Key to White Supremacists' Lingo: the Guise of Humor

Charlottesville trial includes testimony about the strategy
By John Johnson,  Newser Staff
Posted Nov 19, 2021 9:12 AM CST
Key to White Supremacists' Lingo: the Guise of Humor
A file photo of white nationalist Richard Spencer, who is defending himself in the civil trial.   (AP Photo/David J. Phillip, File)

(Newser) – The Kyle Rittenhouse and Ahmaud Arbery trials aren't the only cases involving volatile race issues winding down at the moment. Jurors in Charlottesville, Virginia, begin deliberations Friday in a civil trial over the deadly violence that broke out at the Unite the Right rally in 2017, reports CNN. Details:

  • The suit: In the trial, nine people injured in the violence are suing 14 white nationalists, neo-Nazis, and white supremacist groups, per the AP. They allege that rally organizers conspired ahead of time to foment violence. Prominent alt-right figures including Christopher Cantwell (the "crying Nazi,") Jason Kessler, and Richard Spencer are among those being sued.

  • In court: Closing arguments in particular were wild, as USA Today encapsulates in its opening paragraph: "One defendant compared himself to Jesus. Another ranted and showed videos of protesters chanting, 'White lives matter.' A lawyer played a five-minute neo-Nazi propaganda video." (The Jesus comparison came from Spencer, who is defending himself. He also cited in court former President Trump's statement that there were "very fine people on both sides.")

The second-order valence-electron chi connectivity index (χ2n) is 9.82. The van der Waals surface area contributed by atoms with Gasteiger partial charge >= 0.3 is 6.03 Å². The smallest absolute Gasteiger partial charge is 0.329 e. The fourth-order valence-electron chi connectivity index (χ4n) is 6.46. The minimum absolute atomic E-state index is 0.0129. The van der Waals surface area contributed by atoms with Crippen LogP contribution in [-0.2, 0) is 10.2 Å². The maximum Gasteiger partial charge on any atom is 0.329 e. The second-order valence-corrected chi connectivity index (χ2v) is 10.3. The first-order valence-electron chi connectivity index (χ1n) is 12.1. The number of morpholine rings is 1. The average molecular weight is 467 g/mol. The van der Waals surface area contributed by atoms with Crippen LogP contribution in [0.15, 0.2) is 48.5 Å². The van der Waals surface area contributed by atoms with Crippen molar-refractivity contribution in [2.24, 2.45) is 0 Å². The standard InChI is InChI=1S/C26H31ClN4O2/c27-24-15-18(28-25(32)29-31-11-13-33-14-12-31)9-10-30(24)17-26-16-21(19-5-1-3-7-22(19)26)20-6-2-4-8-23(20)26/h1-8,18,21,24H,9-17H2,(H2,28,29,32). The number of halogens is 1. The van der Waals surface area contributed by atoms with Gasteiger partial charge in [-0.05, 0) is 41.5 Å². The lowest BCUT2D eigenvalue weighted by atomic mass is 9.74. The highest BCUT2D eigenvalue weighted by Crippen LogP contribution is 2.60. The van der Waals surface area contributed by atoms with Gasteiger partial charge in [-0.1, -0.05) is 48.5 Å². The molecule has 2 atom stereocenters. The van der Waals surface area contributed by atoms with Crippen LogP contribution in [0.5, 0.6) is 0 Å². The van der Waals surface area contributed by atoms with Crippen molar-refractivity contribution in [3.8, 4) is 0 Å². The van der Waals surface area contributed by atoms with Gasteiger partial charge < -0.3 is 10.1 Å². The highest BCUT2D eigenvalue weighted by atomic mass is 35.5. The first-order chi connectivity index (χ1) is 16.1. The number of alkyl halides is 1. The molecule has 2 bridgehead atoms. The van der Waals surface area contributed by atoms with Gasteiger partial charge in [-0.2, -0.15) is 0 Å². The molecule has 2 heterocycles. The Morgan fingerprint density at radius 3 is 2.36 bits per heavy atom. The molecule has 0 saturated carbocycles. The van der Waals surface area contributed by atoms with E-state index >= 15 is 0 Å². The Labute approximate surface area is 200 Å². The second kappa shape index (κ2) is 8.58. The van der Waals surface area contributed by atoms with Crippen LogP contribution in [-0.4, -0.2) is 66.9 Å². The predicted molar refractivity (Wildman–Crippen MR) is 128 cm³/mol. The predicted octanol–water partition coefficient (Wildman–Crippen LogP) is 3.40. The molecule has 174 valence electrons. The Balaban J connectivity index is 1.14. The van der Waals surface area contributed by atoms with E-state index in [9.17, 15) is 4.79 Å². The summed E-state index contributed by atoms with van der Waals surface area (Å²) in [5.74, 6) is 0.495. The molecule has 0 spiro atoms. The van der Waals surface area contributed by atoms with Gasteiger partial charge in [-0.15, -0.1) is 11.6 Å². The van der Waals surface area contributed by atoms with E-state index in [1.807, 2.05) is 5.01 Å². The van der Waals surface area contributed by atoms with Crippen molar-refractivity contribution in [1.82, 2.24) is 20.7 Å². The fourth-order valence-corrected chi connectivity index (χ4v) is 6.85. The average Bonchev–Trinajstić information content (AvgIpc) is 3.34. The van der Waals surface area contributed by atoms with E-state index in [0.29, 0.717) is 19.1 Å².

• Defendants: Generally, the defendants and their attorneys are using a number of arguments: They deny any organized "conspiracy"; even if their statements are vile, they are protected by the First Amendment; they thought there might be scuffles and fights but nothing deadly. James Kolenich, who is representing Kessler and two others, told the jury: "Hearing all this testimony or hearing all this from the plaintiffs, I want you to say, 'So what.'" The injuries suffered by the plaintiffs "don't prove a conspiracy."
  • Plaintiffs: Amy Spitalnick of Integrity First for America, a nonprofit civil rights organization that is supporting the lawsuit, counters: "Our plaintiffs have provided overwhelming evidence that Unite the Right was never intended to be a peaceful protest—rather, it was a meticulously planned weekend of racist, antisemitic violence."
  • Humor strategy: The Washington Post notes that jurors learned how white supremacists deliberately cloak violent rhetoric in humor. One researcher who testified called attention to guidelines via the neo-Nazi website the Daily Stormer: "The tone of the site should be light. Most people are not comfortable with material that comes across as vitriolic, raging, nonironic hatred. The unindoctrinated should not be able to tell if we are joking or not." It adds, with a derogatory reference to Jewish people: "This is obviously a ploy and I actually do want to gas k---s. But that’s neither here nor there." The idea, says the researcher, is that they can talk about violence but later play it off as a joke.
  • Coded language: Along those lines, the juror also heard how white supremacists used phrases such as "RaHoWa,” which translates to "racial holy war" as well as the innocuous-sounding "Did you see Kyle?" which is a play on “Sieg Heil.”
(Read more Charlottesville, Va. stories.)

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